FRANKFURT (Reuters) - European Central Bank President Mario Draghi said on Thursday the longer Brexit talks drag on, the more the private sector will have to prepare for the possibility of Britain crashing out of the European Union with no deal on their future relations.
London and Brussels say they are close to an agreement, but they have yet to resolve their differences over the future of the Irish border, Britain’s only land border with the EU.
Draghi told reporters after an ECB policy-setting meeting he was confident that “a good, common-sense solution will be found where financial stability risks will be minimised”.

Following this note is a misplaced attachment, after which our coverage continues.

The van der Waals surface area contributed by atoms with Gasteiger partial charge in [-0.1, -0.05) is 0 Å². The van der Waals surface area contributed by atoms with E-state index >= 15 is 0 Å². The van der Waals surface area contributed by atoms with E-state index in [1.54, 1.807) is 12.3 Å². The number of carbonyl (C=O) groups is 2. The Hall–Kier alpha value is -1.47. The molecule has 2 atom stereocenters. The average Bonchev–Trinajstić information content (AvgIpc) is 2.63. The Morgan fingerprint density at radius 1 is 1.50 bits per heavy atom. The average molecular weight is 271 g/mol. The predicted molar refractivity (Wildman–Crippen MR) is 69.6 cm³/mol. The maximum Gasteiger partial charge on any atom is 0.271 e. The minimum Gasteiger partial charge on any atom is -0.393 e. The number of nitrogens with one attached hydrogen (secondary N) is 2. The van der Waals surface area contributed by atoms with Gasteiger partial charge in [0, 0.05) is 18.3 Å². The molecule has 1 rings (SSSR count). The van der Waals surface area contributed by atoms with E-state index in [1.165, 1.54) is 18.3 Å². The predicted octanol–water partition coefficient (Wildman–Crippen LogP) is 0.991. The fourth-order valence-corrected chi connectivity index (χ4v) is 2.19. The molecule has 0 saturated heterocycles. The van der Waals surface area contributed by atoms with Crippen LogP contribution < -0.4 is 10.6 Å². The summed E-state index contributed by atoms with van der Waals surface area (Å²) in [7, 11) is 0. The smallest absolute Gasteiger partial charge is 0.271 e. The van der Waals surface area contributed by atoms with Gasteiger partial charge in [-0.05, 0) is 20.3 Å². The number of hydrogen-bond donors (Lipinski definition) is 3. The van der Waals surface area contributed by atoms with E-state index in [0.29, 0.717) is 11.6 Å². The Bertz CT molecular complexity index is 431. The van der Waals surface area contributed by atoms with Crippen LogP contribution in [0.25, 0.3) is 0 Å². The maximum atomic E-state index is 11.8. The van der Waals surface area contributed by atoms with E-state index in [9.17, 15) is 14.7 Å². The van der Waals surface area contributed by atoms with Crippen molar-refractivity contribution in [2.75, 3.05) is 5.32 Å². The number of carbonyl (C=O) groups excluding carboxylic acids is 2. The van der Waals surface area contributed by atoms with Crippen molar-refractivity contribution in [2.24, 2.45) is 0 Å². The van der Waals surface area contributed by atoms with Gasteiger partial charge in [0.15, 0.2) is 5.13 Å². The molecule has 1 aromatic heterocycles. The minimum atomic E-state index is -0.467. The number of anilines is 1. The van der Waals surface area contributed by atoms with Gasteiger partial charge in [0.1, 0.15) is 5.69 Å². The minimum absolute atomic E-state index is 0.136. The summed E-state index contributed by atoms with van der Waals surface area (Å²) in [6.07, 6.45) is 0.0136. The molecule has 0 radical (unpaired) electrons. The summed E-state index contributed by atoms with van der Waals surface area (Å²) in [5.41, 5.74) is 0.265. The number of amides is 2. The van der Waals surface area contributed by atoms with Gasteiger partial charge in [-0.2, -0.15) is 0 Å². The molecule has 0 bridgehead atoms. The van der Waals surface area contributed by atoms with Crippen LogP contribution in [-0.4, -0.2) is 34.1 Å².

But he also outlined the growing problem that companies face as Britain’s March 2019 exit date nears with no clear idea yet for them on how Britain and the EU will do business in future.
“If this lack of outcome will continue and will approach the end date, the private sector itself will have to prepare on the assumption that there will be a hard Brexit,” he said.
“And that’s where things may be — I wouldn’t call it necessarily big financial stability risks, but certainly uneasiness, financial uneasiness in markets and financial intermediaries,” he said.
Reporting By Francesco Canepa; Writing by Hugh Lawson; Editing by Catherine Evans